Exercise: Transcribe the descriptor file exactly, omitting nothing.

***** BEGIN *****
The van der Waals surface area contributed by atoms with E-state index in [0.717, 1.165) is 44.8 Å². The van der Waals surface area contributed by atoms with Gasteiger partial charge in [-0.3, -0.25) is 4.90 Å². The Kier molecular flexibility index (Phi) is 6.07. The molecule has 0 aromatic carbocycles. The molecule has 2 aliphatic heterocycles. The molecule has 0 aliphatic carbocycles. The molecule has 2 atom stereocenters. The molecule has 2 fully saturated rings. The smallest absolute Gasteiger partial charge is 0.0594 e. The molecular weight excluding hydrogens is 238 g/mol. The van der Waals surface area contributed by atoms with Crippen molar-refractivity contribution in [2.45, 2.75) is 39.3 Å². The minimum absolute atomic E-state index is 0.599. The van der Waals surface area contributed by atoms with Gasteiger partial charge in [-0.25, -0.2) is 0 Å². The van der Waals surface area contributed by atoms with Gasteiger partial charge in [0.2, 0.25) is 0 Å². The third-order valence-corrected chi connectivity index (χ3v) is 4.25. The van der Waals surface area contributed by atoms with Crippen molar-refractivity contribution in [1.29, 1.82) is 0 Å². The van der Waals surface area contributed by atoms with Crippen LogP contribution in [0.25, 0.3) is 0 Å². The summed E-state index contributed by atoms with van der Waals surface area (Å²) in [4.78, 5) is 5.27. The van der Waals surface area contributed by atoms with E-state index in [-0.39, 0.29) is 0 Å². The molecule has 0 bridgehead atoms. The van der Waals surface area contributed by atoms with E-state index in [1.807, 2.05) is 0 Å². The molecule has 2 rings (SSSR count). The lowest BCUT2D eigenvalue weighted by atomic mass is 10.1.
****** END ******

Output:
The van der Waals surface area contributed by atoms with E-state index in [0.717, 1.165) is 44.8 Å². The van der Waals surface area contributed by atoms with Gasteiger partial charge in [-0.3, -0.25) is 4.90 Å². The Kier molecular flexibility index (Phi) is 6.07. The molecule has 0 aromatic carbocycles. The molecule has 2 aliphatic heterocycles. The molecule has 0 aliphatic carbocycles. The molecule has 2 atom stereocenters. The molecule has 2 fully saturated rings. The smallest absolute Gasteiger partial charge is 0.0594 e. The molecular weight excluding hydrogens is 238 g/mol. The van der Waals surface area contributed by atoms with Crippen molar-refractivity contribution in [2.45, 2.75) is 39.3 Å². The minimum absolute atomic E-state index is 0.599. The van der Waals surface area contributed by atoms with Gasteiger partial charge in [-0.25, -0.2) is 0 Å². The van der Waals surface area contributed by atoms with Gasteiger partial charge in [0.2, 0.25) is 0 Å². The third-order valence-corrected chi connectivity index (χ3v) is 4.25. The van der Waals surface area contributed by atoms with Crippen molar-refractivity contribution in [1.29, 1.82) is 0 Å². The van der Waals surface area contributed by atoms with Crippen LogP contribution in [0.25, 0.3) is 0 Å². The summed E-state index contributed by atoms with van der Waals surface area (Å²) in [4.78, 5) is 5.27. The van der Waals surface area contributed by atoms with E-state index in [-0.39, 0.29) is 0 Å². The molecule has 0 bridgehead atoms. The van der Waals surface area contributed by atoms with E-state index in [1.807, 2.05) is 0 Å². The molecule has 2 rings (SSSR count). The lowest BCUT2D eigenvalue weighted by atomic mass is 10.1.